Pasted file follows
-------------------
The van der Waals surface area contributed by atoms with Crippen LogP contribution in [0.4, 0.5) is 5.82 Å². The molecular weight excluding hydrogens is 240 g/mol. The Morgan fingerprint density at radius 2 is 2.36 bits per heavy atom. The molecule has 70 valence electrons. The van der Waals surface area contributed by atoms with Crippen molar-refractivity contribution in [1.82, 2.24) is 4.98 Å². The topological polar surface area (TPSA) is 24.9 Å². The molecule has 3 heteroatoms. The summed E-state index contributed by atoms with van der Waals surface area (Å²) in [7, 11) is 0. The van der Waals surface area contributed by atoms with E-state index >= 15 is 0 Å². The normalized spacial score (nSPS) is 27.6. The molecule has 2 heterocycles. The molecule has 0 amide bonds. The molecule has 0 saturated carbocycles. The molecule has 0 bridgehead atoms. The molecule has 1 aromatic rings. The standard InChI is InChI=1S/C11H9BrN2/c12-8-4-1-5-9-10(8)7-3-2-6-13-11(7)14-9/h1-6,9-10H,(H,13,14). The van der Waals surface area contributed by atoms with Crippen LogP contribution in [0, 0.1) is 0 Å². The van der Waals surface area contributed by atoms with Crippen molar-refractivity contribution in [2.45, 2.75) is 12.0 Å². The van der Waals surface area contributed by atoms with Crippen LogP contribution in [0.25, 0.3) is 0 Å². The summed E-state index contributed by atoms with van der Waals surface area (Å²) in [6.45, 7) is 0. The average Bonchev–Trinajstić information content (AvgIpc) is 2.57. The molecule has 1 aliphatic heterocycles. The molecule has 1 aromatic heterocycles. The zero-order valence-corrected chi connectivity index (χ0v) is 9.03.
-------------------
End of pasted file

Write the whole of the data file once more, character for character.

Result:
The van der Waals surface area contributed by atoms with Crippen LogP contribution in [0.4, 0.5) is 5.82 Å². The molecular weight excluding hydrogens is 240 g/mol. The Morgan fingerprint density at radius 2 is 2.36 bits per heavy atom. The molecule has 70 valence electrons. The van der Waals surface area contributed by atoms with Crippen molar-refractivity contribution in [1.82, 2.24) is 4.98 Å². The topological polar surface area (TPSA) is 24.9 Å². The molecule has 3 heteroatoms. The summed E-state index contributed by atoms with van der Waals surface area (Å²) in [7, 11) is 0. The van der Waals surface area contributed by atoms with E-state index >= 15 is 0 Å². The normalized spacial score (nSPS) is 27.6. The molecule has 2 heterocycles. The molecule has 0 amide bonds. The molecule has 0 saturated carbocycles. The molecule has 0 bridgehead atoms. The molecule has 1 aromatic rings. The standard InChI is InChI=1S/C11H9BrN2/c12-8-4-1-5-9-10(8)7-3-2-6-13-11(7)14-9/h1-6,9-10H,(H,13,14). The van der Waals surface area contributed by atoms with Crippen LogP contribution in [0, 0.1) is 0 Å². The van der Waals surface area contributed by atoms with Crippen molar-refractivity contribution in [2.45, 2.75) is 12.0 Å². The van der Waals surface area contributed by atoms with Crippen LogP contribution in [0.25, 0.3) is 0 Å². The summed E-state index contributed by atoms with van der Waals surface area (Å²) in [6.45, 7) is 0. The average Bonchev–Trinajstić information content (AvgIpc) is 2.57. The molecule has 1 aliphatic heterocycles. The molecule has 1 aromatic heterocycles. The zero-order valence-corrected chi connectivity index (χ0v) is 9.03.